Gun-Rights Group Sues Pennsylvania Over New 'Ghost Guns' Rule

Receiver
A so-called 80% receiver is shown in an educational image. Pennsylvania Attorney General Josh Shapiro’s legal opinion on Monday informed the State Police that the state’s Uniform Firearms Act embraces a definition of “firearm” which is expansive enough to encompass 80% receivers. atf.gov

The Firearms Policy Coalition filed a lawsuit against the Pennsylvania State Police on Friday requesting an emergency injunction just days after the state's attorney general issued a legal opinion reclassifying certain unfinished weapons parts as firearms under state law.

"Rule by executive fiat was rejected by the Thirteen American Colonies, including Pennsylvania, when they declared independence from England, and we reject such lawlessness today," Adam Kraut, the coalition's director of legal policy, said in a press release. "The Attorney General's revisionist legal opinion adds an entire class of inanimate objects to the definition of 'firearm' under Pennsylvania law that the General Assembly never considered, nor intended."

Unfinished weapons parts, commonly referred to as 80 percent receivers, can be machined into fully functional weapons with the right equipment. Because they are merely precursors, the Bureau of Alcohol, Tobacco, Firearms and Explosives (ATF), the federal agency tasked with enforcing gun restrictions, has long considered these parts outside the purview of federal firearms law.

This means that an individual would be able to acquire unfinished parts without undergoing a background check or, in many cases, without having to engrave the fully assembled firearm with a serial number, as traditional manufacturers have to do.

Pennsylvania Attorney General Josh Shapiro's legal opinion on Monday informed the State Police that the state's Uniform Firearms Act embraces a definition of "firearm" which is expansive enough to encompass 80 percent receivers.

Citing a prior Pennsylvania Supreme Court ruling, Shapiro noted that a part would be "designed" to fire a projectile if it was "intended" or "planned" to do so, regardless of whether it was fire-ready at the time.

In his lawsuit on Friday, Kraut observed that the federal Gun Control Act has a nearly identical definition, which allows parts "designed" to fire projectiles to be considered firearms. However, he argued, the ATF has consistently interpreted this definition to exclude 80 percent receivers.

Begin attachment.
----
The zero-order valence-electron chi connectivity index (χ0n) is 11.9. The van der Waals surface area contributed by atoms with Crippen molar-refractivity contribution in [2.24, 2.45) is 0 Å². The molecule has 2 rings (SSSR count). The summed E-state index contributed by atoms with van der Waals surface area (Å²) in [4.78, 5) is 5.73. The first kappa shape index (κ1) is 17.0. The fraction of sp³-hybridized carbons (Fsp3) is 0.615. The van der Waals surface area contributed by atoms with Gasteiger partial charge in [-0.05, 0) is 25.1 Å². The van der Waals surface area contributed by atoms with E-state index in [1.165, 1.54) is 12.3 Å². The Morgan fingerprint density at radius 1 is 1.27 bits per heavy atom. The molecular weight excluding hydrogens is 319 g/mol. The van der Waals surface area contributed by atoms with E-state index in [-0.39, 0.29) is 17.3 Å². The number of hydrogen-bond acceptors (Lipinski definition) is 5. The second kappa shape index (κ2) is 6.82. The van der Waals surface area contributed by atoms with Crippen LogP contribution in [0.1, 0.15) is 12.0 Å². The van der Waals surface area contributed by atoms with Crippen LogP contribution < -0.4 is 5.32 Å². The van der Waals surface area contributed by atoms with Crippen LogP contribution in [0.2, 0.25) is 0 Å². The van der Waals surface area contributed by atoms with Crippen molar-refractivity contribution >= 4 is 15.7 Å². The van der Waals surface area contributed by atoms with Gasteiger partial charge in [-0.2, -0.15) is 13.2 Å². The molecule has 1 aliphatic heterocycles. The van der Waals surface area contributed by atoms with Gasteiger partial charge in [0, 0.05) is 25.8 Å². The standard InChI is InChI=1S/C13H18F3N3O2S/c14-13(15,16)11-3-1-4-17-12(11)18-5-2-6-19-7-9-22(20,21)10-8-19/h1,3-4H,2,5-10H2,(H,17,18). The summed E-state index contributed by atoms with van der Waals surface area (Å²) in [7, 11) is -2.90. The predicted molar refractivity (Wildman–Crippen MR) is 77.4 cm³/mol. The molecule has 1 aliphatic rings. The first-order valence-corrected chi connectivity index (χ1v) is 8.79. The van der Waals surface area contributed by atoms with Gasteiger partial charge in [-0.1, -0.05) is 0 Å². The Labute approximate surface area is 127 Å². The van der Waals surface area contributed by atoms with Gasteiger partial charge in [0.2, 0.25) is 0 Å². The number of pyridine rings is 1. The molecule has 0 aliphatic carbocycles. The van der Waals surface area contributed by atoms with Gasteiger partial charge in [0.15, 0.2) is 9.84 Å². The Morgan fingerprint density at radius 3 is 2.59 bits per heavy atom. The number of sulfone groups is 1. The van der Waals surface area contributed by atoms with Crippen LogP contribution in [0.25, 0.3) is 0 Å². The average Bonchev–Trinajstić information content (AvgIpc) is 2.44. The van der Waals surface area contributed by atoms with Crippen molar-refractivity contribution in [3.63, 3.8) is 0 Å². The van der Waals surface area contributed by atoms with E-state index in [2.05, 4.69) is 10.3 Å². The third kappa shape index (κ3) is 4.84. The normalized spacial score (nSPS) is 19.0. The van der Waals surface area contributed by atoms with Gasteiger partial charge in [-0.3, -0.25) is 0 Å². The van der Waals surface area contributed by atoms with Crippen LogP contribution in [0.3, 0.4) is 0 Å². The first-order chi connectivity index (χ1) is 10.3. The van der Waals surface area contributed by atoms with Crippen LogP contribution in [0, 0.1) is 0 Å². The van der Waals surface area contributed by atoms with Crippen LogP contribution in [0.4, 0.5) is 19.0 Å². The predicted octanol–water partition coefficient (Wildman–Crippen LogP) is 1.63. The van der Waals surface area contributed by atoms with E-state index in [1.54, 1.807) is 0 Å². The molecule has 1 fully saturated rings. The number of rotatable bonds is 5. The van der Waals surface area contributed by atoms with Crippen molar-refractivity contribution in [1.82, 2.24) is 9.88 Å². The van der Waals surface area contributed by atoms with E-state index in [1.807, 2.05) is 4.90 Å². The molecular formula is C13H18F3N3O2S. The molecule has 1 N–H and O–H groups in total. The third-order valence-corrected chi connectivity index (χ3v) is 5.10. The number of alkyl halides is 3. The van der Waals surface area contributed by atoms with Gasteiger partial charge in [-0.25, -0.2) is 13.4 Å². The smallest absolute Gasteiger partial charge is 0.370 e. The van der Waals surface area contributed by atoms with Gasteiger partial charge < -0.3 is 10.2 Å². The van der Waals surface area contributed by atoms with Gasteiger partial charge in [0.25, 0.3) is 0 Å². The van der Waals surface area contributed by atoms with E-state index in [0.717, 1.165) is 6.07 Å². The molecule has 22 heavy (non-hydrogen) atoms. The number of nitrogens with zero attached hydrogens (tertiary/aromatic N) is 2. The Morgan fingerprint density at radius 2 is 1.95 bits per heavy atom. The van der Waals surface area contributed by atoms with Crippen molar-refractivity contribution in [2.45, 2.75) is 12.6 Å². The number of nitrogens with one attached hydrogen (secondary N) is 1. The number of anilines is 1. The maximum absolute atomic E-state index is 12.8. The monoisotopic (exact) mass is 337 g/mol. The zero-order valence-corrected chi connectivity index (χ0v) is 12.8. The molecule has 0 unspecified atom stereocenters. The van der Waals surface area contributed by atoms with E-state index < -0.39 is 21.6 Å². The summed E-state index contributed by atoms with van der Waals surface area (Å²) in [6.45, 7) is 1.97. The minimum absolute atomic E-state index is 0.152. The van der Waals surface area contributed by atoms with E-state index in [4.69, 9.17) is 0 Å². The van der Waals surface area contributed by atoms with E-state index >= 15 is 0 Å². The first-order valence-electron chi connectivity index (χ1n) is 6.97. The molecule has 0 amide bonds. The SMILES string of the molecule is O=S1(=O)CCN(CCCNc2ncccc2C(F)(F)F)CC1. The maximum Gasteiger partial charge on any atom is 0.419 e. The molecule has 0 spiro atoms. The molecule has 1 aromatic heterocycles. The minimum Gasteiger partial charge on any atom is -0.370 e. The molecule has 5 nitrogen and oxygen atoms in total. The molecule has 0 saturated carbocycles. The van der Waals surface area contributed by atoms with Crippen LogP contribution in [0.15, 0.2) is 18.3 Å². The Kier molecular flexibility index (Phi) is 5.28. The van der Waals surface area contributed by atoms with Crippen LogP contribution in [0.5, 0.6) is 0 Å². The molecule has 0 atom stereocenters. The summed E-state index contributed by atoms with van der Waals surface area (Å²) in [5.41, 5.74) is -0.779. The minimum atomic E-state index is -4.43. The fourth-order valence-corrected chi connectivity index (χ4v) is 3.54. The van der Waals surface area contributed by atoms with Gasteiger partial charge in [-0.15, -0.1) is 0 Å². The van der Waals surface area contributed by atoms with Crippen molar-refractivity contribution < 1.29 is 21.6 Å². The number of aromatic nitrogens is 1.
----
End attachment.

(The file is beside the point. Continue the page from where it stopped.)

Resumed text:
Kraut further alleged that a host of criteria advanced by the attorney general to determine whether an unfinished precursor could satisfy a separate definition of "firearm" were too vague to be enforceable.

When contacted by Newsweek Saturday, a spokesperson for the Pennsylvania State Police declined to comment on pending litigation.

Do-it-yourself weapons lacking a serial number, often called ghost guns, have prompted concern among law enforcement for their lack of traceability and existence beyond the current regulatory framework.

Pennsylvania has expanded its required background check system beyond the federal minimum, although it is still not universal. If the State Police were to continue enforcing the law under Shapiro's interpretation, many precursors would be subject to a background check.

Because the State Police have not yet established a way to process background checks for precursor sales, they are effectively forbidden for the time being.

Kraut's suit argues that enforcement of the opinion should also be blocked for procedural reasons. He calls the legal opinion effective regulatory action, which can only be accomplished through official rule-making procedures. Kraut also says that because none of the criteria can individually be relied upon to determine a precursor's status, the opinion is too vague to be lawful.

For his part, Pennsylvania Governor Tom Wolf hailed the opinion as a way to help the state prosecute criminal gun owners.

"If we don't recognize that 80 percent receivers are firearms under Pennsylvania law, we are creating a giant loophole that allows criminals to skirt our agreed-upon laws that keep people safe," Wolf said in a press release. "Changing this classification will not hurt legal, responsible gun owners – This change will stop criminals, terrorists and other people who can't pass a background check from acquiring a gun through the loophole."

Updated 8:39 PM ET on December 21, 2019 to include that a spokesperson for the Pennsylvania State Police declined to comment.

Gun-Rights Group Sues Pennsylvania Over New 'Ghost Guns' Rule | Politics